Hawaii is a hotspot for diving; mostly thanks to the volcanic formations. It creates a wonderful series of volcanic coral. It’s an entire world of beautiful colours and shapes. There are plenty of great diving spots in Hawaii, but none quite as amazing as the manta ray night dive. It’s not the deepest dive, but the ocean floor is fitted with spotlights to illuminate the underwater world. Of course, this attracts thousands of fish who gather to eat. It’s a feeding frenzy, and you’ll be right in the middle of it all!

Yolanda reef, Egypt

Outside of Australia, the Pacific, and Hawaii, Egypt’s Red Sea is the most popular diving spot. Part of the reason is the sheer volume of shipwrecks. The area was a busy shipping pass for cargo and military ships throughout history. But, it’s not just the shipwrecks that make the Red Sea special, it’s the coral. It’s the best place on earth to learn about the coral reef food web, and see it all in action. The beautiful colours attract the strangest fish, both big and small. There’s always something new to see in Egypt! The best thing about Yolanda Reef is the huge drop off wall and the heavy current. It means you can simply let yourself drift along the wall, and bask in the wonder as it passes by.

Navy Pier, Australia

So far, we’ve described some pretty advanced diving. Deep shipwrecks, sinkholes, and heavy currents are not ideal for the first-timer! That’s where Navy Pier comes in. It regularly features in the top five dive sites in Australia, and for good reason. It’s only 14m deep, and it’s easily accessible (from the pier). Despite the close proximity to land, it’s home to some of the best array of fish in Australia. The area is teeming with beautiful colours and wonderful fish species.

Inside the Thistlegorm wreck

Thistlegorm, Egypt

Back to the Red Sea for the region’s best shipwreck. In fact, it may well be the best shipwreck on the planet. This fascinating spot is home to a British Ship, the Thistlegorm. It was war vessel, carrying supplies through the Middle East waters. Much of the ship is still in tact, with military vehicles and bicycles all frozen in time by the ocean. It’s one of the eeriest wrecks around, and that makes it one of our favourites.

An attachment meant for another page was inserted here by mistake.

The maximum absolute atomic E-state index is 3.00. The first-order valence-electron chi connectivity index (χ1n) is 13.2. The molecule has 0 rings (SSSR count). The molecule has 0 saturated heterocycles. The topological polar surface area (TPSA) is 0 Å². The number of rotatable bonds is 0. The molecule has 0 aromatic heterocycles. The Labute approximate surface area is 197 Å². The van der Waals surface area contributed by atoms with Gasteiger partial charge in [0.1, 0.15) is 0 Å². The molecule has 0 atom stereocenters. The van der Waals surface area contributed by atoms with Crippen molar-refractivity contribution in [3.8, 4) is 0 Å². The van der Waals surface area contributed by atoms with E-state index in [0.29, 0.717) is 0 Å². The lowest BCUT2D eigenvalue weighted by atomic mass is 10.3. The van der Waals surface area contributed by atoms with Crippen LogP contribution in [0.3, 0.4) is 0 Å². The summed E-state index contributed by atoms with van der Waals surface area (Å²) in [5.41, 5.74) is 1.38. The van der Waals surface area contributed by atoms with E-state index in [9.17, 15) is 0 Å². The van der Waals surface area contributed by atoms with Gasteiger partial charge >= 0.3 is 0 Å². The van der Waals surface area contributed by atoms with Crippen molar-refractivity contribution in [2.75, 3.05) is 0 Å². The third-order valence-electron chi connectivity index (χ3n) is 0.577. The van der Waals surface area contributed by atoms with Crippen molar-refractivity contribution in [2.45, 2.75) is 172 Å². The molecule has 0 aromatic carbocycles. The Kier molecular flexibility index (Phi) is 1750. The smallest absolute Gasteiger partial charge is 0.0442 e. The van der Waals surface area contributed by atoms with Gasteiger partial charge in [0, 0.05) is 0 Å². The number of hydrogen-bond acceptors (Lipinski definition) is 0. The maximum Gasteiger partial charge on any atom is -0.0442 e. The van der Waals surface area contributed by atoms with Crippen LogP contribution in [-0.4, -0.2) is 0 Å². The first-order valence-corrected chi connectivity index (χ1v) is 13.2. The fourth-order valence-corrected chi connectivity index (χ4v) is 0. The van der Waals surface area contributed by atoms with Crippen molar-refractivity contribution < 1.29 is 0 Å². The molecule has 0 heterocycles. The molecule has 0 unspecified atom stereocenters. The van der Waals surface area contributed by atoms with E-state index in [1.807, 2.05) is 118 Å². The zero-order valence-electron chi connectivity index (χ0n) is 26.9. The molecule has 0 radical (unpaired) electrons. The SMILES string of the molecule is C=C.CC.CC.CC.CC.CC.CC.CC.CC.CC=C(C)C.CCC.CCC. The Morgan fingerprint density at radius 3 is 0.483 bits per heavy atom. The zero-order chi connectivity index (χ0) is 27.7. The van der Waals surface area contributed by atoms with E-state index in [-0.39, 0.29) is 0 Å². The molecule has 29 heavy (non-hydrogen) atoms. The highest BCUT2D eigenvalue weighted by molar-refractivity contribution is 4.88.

Liberty, Indonesia

Liberty is the best spot in the world for fish lovers! Here you’ll swim among thousands of fish. The locals and divers have been actively feeding the species here, so they’re very friendly. There’s nowhere else on the planet to experience so many swimmers in this close proximity. This site proves, once again, that the Pacific ocean is the finest in the world for divers.

President Coolidge, Vanuatu

We’ll leave you with one last shipwreck. This time it’s the SS President Coolidge in Vanuatu. It was a luxury American cruise liner turned battleship. Unfortunately, it was sunk by its very own American mines. The strange mix of luxury features and military paraphernalia are an odd sight. And even stranger underwater.

And so we come to the end of our breath-taking list of dive sites. There is so much to explore in our deep, vast oceans. Have we missed your favourite dive site? Let us know!

The Great Blue Hole: image source, Inside the Thistlegorm wreck: image source

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Editorial Staff at I2Mag is a team of subject experts.